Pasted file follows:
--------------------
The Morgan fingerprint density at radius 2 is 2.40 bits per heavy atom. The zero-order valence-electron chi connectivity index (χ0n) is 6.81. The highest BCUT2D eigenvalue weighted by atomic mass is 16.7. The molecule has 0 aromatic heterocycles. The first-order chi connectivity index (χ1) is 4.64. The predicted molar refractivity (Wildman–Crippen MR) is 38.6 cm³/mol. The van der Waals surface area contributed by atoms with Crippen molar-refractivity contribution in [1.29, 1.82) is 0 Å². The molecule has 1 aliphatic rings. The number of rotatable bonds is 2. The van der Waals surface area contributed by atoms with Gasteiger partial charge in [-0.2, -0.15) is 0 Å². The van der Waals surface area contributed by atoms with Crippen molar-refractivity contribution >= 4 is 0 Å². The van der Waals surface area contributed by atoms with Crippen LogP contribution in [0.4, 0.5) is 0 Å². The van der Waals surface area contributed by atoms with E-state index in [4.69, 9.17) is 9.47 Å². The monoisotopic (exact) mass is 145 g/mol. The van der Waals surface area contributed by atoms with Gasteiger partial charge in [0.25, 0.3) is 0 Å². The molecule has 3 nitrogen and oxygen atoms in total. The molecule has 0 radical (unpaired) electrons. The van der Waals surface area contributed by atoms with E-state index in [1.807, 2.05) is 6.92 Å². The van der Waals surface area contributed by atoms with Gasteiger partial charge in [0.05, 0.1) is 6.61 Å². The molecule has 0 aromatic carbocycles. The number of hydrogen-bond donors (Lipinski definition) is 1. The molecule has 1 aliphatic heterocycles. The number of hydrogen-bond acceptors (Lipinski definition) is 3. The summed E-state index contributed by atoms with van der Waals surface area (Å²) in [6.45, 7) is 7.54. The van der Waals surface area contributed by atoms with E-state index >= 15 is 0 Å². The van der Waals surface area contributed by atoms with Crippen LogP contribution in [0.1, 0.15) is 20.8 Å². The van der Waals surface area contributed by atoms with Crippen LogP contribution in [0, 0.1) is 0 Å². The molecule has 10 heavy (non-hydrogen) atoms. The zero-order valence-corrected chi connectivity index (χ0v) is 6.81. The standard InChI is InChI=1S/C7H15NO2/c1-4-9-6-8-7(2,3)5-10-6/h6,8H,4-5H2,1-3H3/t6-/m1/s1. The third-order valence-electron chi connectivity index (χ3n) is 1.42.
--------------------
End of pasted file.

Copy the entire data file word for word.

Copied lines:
The Morgan fingerprint density at radius 2 is 2.40 bits per heavy atom. The zero-order valence-electron chi connectivity index (χ0n) is 6.81. The highest BCUT2D eigenvalue weighted by atomic mass is 16.7. The molecule has 0 aromatic heterocycles. The first-order chi connectivity index (χ1) is 4.64. The predicted molar refractivity (Wildman–Crippen MR) is 38.6 cm³/mol. The van der Waals surface area contributed by atoms with Crippen molar-refractivity contribution in [1.29, 1.82) is 0 Å². The molecule has 1 aliphatic rings. The number of rotatable bonds is 2. The van der Waals surface area contributed by atoms with Gasteiger partial charge in [-0.2, -0.15) is 0 Å². The van der Waals surface area contributed by atoms with Crippen molar-refractivity contribution >= 4 is 0 Å². The van der Waals surface area contributed by atoms with Crippen LogP contribution in [0.4, 0.5) is 0 Å². The van der Waals surface area contributed by atoms with E-state index in [4.69, 9.17) is 9.47 Å². The monoisotopic (exact) mass is 145 g/mol. The van der Waals surface area contributed by atoms with Gasteiger partial charge in [0.25, 0.3) is 0 Å². The molecule has 3 nitrogen and oxygen atoms in total. The molecule has 0 radical (unpaired) electrons. The van der Waals surface area contributed by atoms with E-state index in [1.807, 2.05) is 6.92 Å². The van der Waals surface area contributed by atoms with Gasteiger partial charge in [0.05, 0.1) is 6.61 Å². The molecule has 0 aromatic carbocycles. The number of hydrogen-bond donors (Lipinski definition) is 1. The molecule has 1 aliphatic heterocycles. The number of hydrogen-bond acceptors (Lipinski definition) is 3. The summed E-state index contributed by atoms with van der Waals surface area (Å²) in [6.45, 7) is 7.54. The van der Waals surface area contributed by atoms with E-state index >= 15 is 0 Å². The van der Waals surface area contributed by atoms with Crippen LogP contribution in [0.1, 0.15) is 20.8 Å². The van der Waals surface area contributed by atoms with Crippen LogP contribution in [0, 0.1) is 0 Å². The molecule has 10 heavy (non-hydrogen) atoms. The zero-order valence-corrected chi connectivity index (χ0v) is 6.81. The standard InChI is InChI=1S/C7H15NO2/c1-4-9-6-8-7(2,3)5-10-6/h6,8H,4-5H2,1-3H3/t6-/m1/s1. The third-order valence-electron chi connectivity index (χ3n) is 1.42.